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Mr Craig Lager of GamingDaily fame takes to the podium to present a two-part guide to getting started in – and ultimately mastering – racing games. You can do it!>
“You’re not braking to slow down here, you’re braking to put weight at the front of the car so it’s easier to turn in” – my driving instructor shouts to be heard over the Lotus’s engine. “Pull it in here. No, more! I want to feel it rumbling over the curb”. I’m driving a Lotus Exige around a short circuit at Silverstone – part of a track day I got invited to. Earlier I’d taken a Megane touring car around, and next they were putting me in a Ferrari 430 and at some point on this day, something clicked and I wanted to race cars forever.
I‘ve always liked racing games, sure. I played the popular stuff where you can happily fling a car around a track with the expectation of winning if not on the first go, then at least in a couple of tries – but that day opened my eyes. Racing isn’t about burying the accelerator as much as possible and power-sliding around corners.
When it comes to sim gamers, nothing is too expensive or too out of the ordinary. They will pay any price to have an experience that is as close to the real thing as possible. Meet the VRX iMotion. Nvidia was showing this bad boy off at their booth at CES this year, so I just had to give it a whirl.
VRX told me that for around $32,000 you get the chair, actuators, screens and a badass PC. As Billy Mays would say, "It comes with everything you see here!" They will ship it to your house fully assembled in what I'm assuming is a giant wooden crate that will require a crowbar to open.
If you throw in another $1500, VRX will provide you with three 42" 3D monitors and 3DVision 2 glasses courtesy of their partners at Nvidia. How nice of them. Did I mention it also comes with surround sound speakers? Of course it does.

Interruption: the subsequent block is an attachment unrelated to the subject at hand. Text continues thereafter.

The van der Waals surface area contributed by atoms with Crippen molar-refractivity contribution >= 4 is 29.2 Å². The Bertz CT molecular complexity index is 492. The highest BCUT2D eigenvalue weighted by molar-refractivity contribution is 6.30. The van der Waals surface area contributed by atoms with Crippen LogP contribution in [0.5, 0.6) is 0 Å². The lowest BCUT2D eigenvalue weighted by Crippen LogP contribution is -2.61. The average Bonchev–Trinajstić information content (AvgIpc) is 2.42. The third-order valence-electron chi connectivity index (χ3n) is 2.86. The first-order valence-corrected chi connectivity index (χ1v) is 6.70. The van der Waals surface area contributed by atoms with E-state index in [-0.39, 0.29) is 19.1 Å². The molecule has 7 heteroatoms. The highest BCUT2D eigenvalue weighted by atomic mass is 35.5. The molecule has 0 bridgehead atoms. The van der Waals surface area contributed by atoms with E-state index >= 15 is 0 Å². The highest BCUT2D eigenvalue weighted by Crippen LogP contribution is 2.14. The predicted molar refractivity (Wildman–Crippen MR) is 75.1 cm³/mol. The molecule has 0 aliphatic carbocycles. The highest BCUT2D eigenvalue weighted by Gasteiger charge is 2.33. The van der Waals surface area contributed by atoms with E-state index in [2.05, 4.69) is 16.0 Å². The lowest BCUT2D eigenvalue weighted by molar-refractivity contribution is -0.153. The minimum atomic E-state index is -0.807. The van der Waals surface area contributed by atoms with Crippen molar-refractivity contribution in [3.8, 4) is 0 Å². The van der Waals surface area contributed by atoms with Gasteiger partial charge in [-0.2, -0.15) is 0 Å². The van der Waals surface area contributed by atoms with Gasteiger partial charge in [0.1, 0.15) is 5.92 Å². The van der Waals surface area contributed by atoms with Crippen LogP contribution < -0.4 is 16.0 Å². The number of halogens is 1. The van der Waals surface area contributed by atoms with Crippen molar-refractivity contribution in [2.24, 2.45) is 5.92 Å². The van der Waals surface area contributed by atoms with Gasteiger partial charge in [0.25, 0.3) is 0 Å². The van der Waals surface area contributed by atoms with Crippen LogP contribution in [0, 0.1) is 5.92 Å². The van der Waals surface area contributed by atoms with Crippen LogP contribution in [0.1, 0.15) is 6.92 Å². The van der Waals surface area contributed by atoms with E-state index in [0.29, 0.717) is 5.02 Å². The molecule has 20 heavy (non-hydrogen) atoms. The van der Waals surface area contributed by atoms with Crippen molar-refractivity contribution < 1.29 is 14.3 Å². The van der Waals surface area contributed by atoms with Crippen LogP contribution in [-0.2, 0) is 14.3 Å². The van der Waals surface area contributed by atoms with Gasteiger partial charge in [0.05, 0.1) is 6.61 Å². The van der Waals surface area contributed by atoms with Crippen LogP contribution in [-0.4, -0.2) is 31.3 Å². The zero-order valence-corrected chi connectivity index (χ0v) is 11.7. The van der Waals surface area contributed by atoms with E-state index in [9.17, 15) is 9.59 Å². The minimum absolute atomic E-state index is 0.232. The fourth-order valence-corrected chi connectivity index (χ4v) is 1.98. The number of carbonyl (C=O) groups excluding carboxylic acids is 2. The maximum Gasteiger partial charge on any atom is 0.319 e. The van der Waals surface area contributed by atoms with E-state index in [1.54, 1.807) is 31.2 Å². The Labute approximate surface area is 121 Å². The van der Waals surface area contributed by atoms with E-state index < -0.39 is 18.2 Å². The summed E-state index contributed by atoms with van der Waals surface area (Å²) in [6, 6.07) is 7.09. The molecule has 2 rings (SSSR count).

The iMotion currently supports games like iRacing, F1 2011, DiRT 3 and even Battlefield 2. I did about 20 laps on iRacing and it was rather intense. So, if you're rich and curious, you can start a private conversation with VRX by emailing them via their website.
For that kind of money, hopefully you can have half as much fun as this guy!
Racing game F1 2011 is unique. It's already been released on the PS3 and the Xbox 360 as well as the PC. And now it's coming to the PS Vita and the 3DS. How do all the versions stack up?
Certainly, there might be differences between the PS3, the Xbox 360, and the PC versions. Those differences are slightly when comparing them to the PS Vita and the 3DS. Thus, let's lump console and PC together for this little exercise.
In the above gallery, you can see trailers for all three versions. I don't believe I've seen a truly cross platform comparison like this. If only there was an iOS version, then all bases would be covered.
『F1 2011』3DS版とPSVita版を動画で比較してみよう [はちま起稿]
Where can racing games go? How can they push boundaries and the same time provide us with the speed and competition we crave? The genre is already offering some clues about what it might be able to do, aside from improving graphics, realism, or going online, or doing anything else purely technical. The future of racing games is going to depend on designers doing interesting things, and fortunately for us some studios are doing just that.
Let’s take a look… (more…)